These enzymes require magnesium (Mg ++ ) and also the energy that comes from the breakdown of ATP triphosphate links, which they take advantage of thanks to ATPase.
Tyrosine with two active sites
Human topoisomerases II are similar to yeast ( Saccharomyces cerevisiae ), which is composed of two monomers (subfragments A and B). Each monomer contains an ATPase domain, and a subfragment containing the tyrosine active site 782, to which DNA can bind. Therefore, two strands of DNA may be involved in topoisomerase II.
mechanism of action
The mechanism of action of topoisomerase II is the same as that described for topoisomerase I, given that two DNA chains are cleaved and only one.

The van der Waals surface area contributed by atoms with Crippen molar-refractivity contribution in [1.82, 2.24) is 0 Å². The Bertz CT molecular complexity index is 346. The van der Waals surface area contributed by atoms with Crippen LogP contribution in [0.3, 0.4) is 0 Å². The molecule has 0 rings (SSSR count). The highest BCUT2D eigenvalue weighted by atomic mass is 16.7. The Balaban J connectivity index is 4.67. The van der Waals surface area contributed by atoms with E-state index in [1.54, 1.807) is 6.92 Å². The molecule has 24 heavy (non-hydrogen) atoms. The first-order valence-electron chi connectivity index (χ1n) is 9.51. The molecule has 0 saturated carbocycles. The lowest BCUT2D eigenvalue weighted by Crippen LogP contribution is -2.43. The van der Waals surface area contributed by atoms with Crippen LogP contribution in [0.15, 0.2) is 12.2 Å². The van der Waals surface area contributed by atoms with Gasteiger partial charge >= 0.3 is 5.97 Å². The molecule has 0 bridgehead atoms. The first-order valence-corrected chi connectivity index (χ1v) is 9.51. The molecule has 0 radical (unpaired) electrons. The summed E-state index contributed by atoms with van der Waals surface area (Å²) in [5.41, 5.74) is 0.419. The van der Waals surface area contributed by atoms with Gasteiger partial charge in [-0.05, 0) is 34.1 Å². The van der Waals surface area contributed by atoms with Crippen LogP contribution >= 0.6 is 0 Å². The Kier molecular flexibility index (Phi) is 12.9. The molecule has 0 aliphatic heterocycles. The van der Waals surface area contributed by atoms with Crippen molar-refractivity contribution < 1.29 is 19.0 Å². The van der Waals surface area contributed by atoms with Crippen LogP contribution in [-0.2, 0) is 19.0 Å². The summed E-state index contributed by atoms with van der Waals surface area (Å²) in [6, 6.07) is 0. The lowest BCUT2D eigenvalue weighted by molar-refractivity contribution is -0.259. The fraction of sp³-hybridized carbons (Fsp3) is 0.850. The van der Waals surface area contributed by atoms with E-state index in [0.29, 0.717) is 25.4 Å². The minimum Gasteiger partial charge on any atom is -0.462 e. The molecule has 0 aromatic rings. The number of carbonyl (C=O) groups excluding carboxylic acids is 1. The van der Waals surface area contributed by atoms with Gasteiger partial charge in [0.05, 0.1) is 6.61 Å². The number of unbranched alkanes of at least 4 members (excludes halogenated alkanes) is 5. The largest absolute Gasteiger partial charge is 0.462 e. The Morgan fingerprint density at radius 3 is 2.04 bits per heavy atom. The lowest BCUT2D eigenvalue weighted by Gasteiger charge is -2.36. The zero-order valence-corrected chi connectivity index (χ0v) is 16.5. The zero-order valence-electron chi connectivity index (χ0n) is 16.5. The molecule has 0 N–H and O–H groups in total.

In the active site of topoisomerase II, a fragment of the protein is immobilized (via covalent binding with tyrosine). The double helix of DNA, called “piece G”. This fragment is cleaved and bound to the active site by covalent bonds.
Then, the enzyme allows another piece of DNA, called the “T fragment”, to pass through the fragment “G”, thanks to a conformational change of the enzyme, which is dependent on the hydrolysis of ATP.
Topoisomerase II binds to the two ends of “piece G” and recovers its initial position, releasing “fragment” at the end. Then, the DNA relaxes the torsional tension, which leads to the processes of replication and transcription.
There are five topoisomerases in the human genome: top1, top3α, top3β (type I); and top2α, top2β (type II). The most relevant are the human topoisomerase top 1 (topoisomerase type IB) and 2α (topoisomerase type II).
Topoisomerases as a target for chemical attack